Hundreds of people rallied around the University’s Confederate statue Tuesday night — not to support the 114-year-old Silent Sam but to try to get rid of him.
Carolina has been working this week toward a similar outcome: “If we had the ability to immediately move the statue in the interest of public safety, we would,” Chancellor Carol L. Folt told the campus community on Monday. On Tuesday, another South Building message said that “we continue to believe that removing the Confederate Monument is in the best interest of the safety of our campus.”
In the wake of the violent rally in Charlottesville, Va., on Aug. 12 and the reaction to it, Confederate monuments are being removed in many parts of the country. And Silent Sam — which represents UNC students and alumni who died in the Civil War — has had his share of detractors over the years.
The situation is complicated by a law enacted by the N.C. General Assembly in 2015 that prohibits the removal or relocation of publicly sited monuments without the permission of the N.C. Historical Commission.
After receiving a letter this week from the University and UNC System officials warning of the possibility of “significant safety and security threats,” Gov. Roy Cooper ’79 (’82 JD) said University officials were within their right to remove the statue if they perceived an immediate threat.
University officials see the law differently: “Despite how it is being interpreted in the media,” a UNC statement read, “the University has not been given the clear legal authority to act unilaterally. Governor Cooper cites a provision where removal would be permitted if a ‘building inspector’ concludes that physical disrepair of a statue threatens public safety, a situation not present here. The University is now caught between conflicting legal interpretations of the statute from the Governor and other legal experts.”
It went on to say that “the University can act only in accordance with the laws of the state of North Carolina. As we continue to seek clear guidance and legal authority to act, we ask for your patience and cooperation to help us maintain as safe an environment as we possibly can. Your safety and the safety of our community will always be our first priority.”
The scene on the evening of the first day of fall classes — amid a large presence of helmeted police and outside a double ring of steel barriers erected around the statue that afternoon — appeared chaotic at times, but no injuries were reported. Media outlets reported that an estimated 800 people were present. Three people were arrested, one of whom is a Carolina student.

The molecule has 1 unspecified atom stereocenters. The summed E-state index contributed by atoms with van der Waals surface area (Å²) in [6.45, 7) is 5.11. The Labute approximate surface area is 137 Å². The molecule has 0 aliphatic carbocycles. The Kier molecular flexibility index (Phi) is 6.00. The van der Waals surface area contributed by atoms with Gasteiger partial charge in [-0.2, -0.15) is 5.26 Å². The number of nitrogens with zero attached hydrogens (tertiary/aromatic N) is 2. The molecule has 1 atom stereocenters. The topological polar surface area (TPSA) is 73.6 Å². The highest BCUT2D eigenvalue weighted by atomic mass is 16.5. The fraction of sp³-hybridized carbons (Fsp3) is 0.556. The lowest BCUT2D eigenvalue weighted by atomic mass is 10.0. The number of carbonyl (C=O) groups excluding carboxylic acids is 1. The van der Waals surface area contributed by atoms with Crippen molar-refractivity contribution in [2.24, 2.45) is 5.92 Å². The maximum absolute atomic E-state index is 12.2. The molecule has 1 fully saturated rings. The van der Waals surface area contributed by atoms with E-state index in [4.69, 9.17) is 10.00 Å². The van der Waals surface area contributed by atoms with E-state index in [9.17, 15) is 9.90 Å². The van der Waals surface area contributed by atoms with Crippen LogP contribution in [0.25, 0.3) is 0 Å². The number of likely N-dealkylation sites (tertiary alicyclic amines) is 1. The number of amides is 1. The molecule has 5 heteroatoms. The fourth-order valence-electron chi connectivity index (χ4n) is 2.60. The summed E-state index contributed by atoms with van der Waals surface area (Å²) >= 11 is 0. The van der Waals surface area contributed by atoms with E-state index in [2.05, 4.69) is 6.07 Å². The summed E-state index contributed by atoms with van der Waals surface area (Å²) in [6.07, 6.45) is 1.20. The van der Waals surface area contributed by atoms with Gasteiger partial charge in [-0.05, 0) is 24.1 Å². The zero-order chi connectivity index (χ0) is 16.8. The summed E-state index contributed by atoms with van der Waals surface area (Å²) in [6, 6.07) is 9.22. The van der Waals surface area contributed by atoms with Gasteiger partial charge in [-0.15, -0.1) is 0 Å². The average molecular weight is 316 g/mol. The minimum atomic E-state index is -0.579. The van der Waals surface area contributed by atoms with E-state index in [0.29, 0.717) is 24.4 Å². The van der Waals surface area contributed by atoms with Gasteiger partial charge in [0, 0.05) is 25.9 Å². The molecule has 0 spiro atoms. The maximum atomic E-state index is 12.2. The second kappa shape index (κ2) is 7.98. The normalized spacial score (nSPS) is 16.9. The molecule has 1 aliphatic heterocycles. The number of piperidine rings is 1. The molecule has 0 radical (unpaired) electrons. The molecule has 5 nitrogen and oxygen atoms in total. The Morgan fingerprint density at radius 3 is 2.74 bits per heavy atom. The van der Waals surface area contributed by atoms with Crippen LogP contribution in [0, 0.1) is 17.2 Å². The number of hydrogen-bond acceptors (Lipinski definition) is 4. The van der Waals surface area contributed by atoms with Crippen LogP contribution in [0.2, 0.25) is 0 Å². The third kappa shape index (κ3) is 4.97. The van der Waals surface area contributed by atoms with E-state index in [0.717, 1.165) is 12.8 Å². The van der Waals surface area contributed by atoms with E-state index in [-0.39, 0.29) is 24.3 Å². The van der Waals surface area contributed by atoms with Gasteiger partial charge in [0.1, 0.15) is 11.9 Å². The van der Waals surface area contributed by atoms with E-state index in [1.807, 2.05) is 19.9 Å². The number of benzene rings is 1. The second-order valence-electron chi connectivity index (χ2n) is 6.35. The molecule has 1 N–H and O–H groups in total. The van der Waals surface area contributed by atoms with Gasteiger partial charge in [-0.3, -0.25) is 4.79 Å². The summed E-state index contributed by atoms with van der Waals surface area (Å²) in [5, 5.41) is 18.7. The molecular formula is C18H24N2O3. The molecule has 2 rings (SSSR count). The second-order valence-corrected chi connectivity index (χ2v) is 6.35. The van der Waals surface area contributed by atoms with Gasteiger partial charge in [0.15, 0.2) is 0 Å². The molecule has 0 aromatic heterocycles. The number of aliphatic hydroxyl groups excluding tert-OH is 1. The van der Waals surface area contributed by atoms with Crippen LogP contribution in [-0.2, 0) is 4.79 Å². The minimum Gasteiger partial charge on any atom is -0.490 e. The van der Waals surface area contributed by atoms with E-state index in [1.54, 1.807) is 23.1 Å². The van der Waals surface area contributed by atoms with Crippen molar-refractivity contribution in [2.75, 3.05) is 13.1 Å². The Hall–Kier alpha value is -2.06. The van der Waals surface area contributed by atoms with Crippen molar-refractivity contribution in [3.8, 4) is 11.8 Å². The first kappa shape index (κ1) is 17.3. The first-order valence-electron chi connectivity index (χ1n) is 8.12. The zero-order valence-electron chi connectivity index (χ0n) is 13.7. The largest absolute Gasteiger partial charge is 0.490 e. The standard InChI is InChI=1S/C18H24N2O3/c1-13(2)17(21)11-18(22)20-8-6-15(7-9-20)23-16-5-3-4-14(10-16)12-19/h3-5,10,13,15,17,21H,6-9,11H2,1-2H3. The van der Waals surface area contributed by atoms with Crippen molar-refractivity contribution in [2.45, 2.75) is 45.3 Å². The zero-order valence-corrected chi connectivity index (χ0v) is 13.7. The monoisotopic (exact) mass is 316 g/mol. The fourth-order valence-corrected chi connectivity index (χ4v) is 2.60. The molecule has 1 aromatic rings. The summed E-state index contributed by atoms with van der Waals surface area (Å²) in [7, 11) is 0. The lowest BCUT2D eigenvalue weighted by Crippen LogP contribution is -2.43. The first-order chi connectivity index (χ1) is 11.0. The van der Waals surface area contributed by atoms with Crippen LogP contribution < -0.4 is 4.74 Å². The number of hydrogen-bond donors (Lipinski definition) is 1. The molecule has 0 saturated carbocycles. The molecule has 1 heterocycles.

Some of those present supported continuing to let Silent Sam stand as a monument to the Civil War dead, but the majority by far opposed retaining the statue, shouting, “Tear it down, tear it down.” Angry individual confrontations were spotted, but there were no immediate reports of an organized presence of groups such as the Ku Klux Klan, which was a force at the Charlottesville rally.
One student at the rally said that when she walks through McCorkle Place at her graduation next May, “It’s not going to be in my way.”
Some in the crowd moved into Franklin Street and caused it to be closed, and some went as far east as the UNC System president’s house. There were scuffles between police and protesters who appeared to be trying to get beyond the barricades. Several protesters temporarily blocked the path of a police vehicle carrying one of those arrested, pounding on the hood and shouting.
Some participants decried the heavy protection around Silent Sam, one of them remarking that “Silent Sam is more protected than any student at this university.”
UNC’s message had encouraged people to stay away from the rally. It added: “If you are not attending this event, please avoid McCorkle Place and the area around the Confederate Monument,” and Folt had noted that the rally was “being promoted by groups not affiliated with Carolina.”
In the fourth hour of the rally, which started at 7 p.m., there still was a substantial crowd, though the mood was calmer.
Chapel Hill Mayor Pam Hemminger has called for removal of Silent Sam.
As of Tuesday, Confederate monuments had been removed in about 20 U.S. cities, and proposals for removal had been made in about 15 more. Duke University — which as a private institution is not affected by the N.C. law against removal — last weekend took down a statue of Robert E. Lee, which had stood in the front entrance to Duke Chapel, after the statue was vandalized. Also last weekend, the University of Texas took down three Confederate monuments.
The Chronicle for Higher Education had counted about 10 Confederate statutes that recently had been removed or moved to different locations on campuses nationwide.